2011 ASH Annual Meeting, December 10-13, San Diego, USA
Myelodysplastic syndrome drug development and combination therapy
Professor Valeria Santini – University of Florence, Italy
This 2011 ASH meeting was incredibly interesting for MDS experts because many groups have shown and characterised some mutants which seem to be specific of MDS and are regarding spliceosome machinery. They indeed have an importance in the pathogenesis of the disease but they are also correlated with survival and outcome of patients and they identify and are particularly frequent in specific subtypes of MDS. So this is a major finding and I think that in the future months and years we will have much more data related to that. The patients carrying some specific mutation of the spliceosome seem to respond better to treatment with azacytidine, for instance, and other histone deacytelase or other DNA methyltransferase inhibitors.
Is there any information on new agents?
There are not so many new agents presented but what has been presented and confirmed is the efficacy of the association of azacytidine with other drugs such as lenalidomide or vorinostat, so an HDAC inhibitor. The data presented show a very strong synergy of the two drugs in inducing CR. So these data are very promising and the combinations seem to be what we should pursue in treating high risk MDS patients.
Is this promising for the patients?
For the patients it’s very promising because these are mainly drugs which can be used orally and there is in development also an oral form of azacytidine which can very easily be given to patients who are at home and don’t need hospitalisation.
Could you discuss the use of combination therapy?
The use of combination of azacytidine plus other drugs for the patient is very meaningful because we can increase the rate of complete remission. The rates of response are most probably correlated with a longer survival and the first data are coming out now. The combination seems to be very safe and well tolerated so that we can give oral drugs like HDAC inhibitors, like panobinostat or vorinostat, and lenalidomide together with azacytidine. And, as I mentioned, azacytidine is in development as an oral drug as well so elderly patients with MDS could be treated possibly also without admission in a day hospital or in hospital. So that’s a step forward in the treatment of high risk MDS.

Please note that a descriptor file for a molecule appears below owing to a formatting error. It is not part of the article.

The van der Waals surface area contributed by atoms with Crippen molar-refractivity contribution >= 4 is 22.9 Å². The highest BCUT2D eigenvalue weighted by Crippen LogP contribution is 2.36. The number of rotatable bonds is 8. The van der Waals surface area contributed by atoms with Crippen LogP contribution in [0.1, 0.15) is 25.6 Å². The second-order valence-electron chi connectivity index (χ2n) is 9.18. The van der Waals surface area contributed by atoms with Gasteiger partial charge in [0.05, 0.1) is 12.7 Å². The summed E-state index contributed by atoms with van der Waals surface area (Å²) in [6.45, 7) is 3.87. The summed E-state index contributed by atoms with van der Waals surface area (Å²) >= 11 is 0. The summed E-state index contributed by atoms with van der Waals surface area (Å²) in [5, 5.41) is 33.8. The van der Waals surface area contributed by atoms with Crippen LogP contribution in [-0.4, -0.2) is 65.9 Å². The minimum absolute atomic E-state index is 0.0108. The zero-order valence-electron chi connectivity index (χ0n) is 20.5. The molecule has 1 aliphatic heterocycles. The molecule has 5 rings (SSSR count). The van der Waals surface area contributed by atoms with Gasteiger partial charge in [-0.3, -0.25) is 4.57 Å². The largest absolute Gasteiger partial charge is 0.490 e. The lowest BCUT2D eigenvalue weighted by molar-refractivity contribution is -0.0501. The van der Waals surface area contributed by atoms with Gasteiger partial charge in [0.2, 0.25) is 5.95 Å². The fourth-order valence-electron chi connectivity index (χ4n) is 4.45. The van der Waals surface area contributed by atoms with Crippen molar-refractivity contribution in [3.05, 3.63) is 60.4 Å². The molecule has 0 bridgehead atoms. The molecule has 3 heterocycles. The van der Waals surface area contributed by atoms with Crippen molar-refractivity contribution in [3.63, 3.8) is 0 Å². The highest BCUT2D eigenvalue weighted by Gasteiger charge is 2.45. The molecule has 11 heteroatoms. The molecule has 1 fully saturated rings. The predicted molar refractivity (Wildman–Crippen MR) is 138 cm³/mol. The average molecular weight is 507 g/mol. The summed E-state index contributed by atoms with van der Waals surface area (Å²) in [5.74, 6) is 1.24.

Have there been any other developments?
There has been a report of the Düsseldorf registry, Germany, about the use of lenalidomide in low risk del(5q) MDS patients. From this report we may, in fact, conclude that the use of lenalidomide doesn’t seem to be correlated with an increase in AML progression for these kinds of patients. So these studies have to be carried out in several centres but it’s quite good news for patients as well.
What have been the highlights presented on MDS at this meeting?
ASH 2011 has been an exciting moment for MDS experts because of the biological and molecular findings presented at this meeting. Several groups have shown that there is an MDS specific mutation, I would say several specific mutations, affecting the spliceosome machinery. These mutations are indeed involved in the pathogenesis of the disease but are also correlated with the outcome of the patients and they are good predictors of good outcome and are correlated with a specific subtype of MDS. So these are the first descriptions and sequencing of several mutations, the work is in progress and there have been presented also the first data related to response to azacytidine in mutated patients who seem to be more susceptible to this treatment.